of his native granite. Evidently this was not by any means their first quarrel.
"Hold thy peace, one-eared Michael," Ivan answered at last. "I tell thee Anna wants me to swing her—me, and not thee."
"Let her say so, then.—Is that true, Anna Popovna? Didst thou not promise me yesterday, after church, that I should swing thee to-day—I, and no one else?"
Thus appealed to, the little girl behaved very like a grown-up daughter of Eve. She pouted, blushed, stammered, and seemed to hesitate between her two cavaliers, neither of whom she wished to offend. At length she said, "If you wanted so much to swing me, why were you not here in time, Michael Ivanovitch?"
"Easy for those who have naught to do to blame those who work hard. I had water to fetch and wood to cut for the mother," said Michael, the widow's son.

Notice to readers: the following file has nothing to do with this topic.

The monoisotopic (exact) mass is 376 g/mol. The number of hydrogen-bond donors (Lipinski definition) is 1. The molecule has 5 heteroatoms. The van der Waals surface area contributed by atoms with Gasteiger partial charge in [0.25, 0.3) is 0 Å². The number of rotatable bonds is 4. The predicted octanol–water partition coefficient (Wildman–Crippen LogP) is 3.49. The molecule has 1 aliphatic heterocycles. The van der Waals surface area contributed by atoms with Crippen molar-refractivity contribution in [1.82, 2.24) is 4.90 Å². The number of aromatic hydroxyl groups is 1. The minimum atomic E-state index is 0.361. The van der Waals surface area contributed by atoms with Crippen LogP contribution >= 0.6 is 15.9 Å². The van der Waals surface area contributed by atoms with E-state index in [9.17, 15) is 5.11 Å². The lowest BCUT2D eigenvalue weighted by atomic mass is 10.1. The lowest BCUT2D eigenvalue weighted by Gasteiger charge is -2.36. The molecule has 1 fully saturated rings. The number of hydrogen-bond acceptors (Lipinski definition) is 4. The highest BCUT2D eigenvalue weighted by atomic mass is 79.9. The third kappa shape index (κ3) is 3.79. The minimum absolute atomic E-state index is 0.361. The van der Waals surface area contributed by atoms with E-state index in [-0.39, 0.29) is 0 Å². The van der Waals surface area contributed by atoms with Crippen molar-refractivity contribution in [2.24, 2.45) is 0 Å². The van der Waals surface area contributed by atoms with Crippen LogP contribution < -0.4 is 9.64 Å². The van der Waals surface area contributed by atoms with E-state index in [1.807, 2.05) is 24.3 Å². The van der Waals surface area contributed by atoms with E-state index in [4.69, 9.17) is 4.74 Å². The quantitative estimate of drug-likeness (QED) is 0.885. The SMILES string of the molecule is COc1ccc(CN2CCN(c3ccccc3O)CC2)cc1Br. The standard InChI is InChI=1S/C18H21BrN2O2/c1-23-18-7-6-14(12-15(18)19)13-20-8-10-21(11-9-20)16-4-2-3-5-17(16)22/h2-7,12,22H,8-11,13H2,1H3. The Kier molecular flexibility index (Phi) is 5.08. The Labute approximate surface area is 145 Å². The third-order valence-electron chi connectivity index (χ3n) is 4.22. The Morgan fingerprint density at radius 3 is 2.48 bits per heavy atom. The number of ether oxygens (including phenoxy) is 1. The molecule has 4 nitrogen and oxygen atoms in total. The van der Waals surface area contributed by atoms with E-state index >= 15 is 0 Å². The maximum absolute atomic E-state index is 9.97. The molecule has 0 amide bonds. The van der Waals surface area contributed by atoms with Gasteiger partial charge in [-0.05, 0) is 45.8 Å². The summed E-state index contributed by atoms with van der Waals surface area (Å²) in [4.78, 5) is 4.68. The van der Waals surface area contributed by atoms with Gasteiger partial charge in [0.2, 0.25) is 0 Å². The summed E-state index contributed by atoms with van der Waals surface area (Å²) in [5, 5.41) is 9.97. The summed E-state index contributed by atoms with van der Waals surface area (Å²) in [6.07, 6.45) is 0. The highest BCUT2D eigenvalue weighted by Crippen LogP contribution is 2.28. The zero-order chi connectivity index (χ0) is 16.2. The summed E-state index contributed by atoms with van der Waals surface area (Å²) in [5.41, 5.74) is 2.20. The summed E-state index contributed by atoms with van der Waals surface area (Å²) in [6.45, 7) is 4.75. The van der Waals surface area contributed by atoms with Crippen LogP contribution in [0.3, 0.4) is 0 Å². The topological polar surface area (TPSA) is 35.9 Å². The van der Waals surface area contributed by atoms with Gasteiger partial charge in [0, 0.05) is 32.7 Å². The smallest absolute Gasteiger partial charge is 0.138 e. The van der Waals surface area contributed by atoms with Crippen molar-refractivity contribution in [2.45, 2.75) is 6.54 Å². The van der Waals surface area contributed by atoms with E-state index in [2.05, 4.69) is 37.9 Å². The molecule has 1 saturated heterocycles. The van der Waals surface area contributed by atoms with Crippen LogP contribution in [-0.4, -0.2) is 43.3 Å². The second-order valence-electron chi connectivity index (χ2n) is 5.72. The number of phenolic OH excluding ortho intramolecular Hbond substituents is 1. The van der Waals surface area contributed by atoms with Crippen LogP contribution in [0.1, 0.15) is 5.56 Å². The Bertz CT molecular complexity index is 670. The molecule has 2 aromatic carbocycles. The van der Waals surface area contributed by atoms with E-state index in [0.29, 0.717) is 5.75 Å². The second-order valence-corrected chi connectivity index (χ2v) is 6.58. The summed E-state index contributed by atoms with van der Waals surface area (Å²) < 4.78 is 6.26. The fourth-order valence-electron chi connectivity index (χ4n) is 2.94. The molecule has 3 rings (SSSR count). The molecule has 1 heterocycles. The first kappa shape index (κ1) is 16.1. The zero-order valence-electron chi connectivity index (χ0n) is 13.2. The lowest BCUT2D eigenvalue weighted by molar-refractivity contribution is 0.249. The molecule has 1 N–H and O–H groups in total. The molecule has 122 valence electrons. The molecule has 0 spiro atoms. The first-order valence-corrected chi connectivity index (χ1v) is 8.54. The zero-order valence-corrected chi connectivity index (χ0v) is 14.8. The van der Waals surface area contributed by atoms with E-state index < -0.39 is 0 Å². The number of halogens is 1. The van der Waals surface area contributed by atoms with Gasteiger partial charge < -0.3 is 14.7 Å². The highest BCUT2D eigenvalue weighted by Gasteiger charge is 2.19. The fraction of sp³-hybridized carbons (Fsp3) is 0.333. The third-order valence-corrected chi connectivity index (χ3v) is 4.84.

"Well, it was a pity, since you stayed away so long, that you did not stay altogether, and leave us in peace," Anna rejoined in a pettish tone.
This exasperated Michael, and not without reason, if all were told. "You did not say that to me, Anna Popovna," he cried, "when I went to seek you in the snowstorm, you and your brother the Popovitch, and lost my left ear to save you." Then he turned fiercely upon Ivan, as upon a foe more worthy of his wrath: "It is all your fault, Ivan Barrinka. I am quite tired of you and of your pride. Lord though you may be, you shall not lord it over me. And, after all, who knows who and what you are? I'm sure I don't. Do you know yourself? Answer me that. Whose son are you?"
"It is you who are proud, Michael Ivanovitch. Since that wonderful snowstorm you were out in there has been no bearing with you. One would think, from the airs you give yourself, that no one ever had an ear frozen before."
By this time the loud voices had attracted the attention of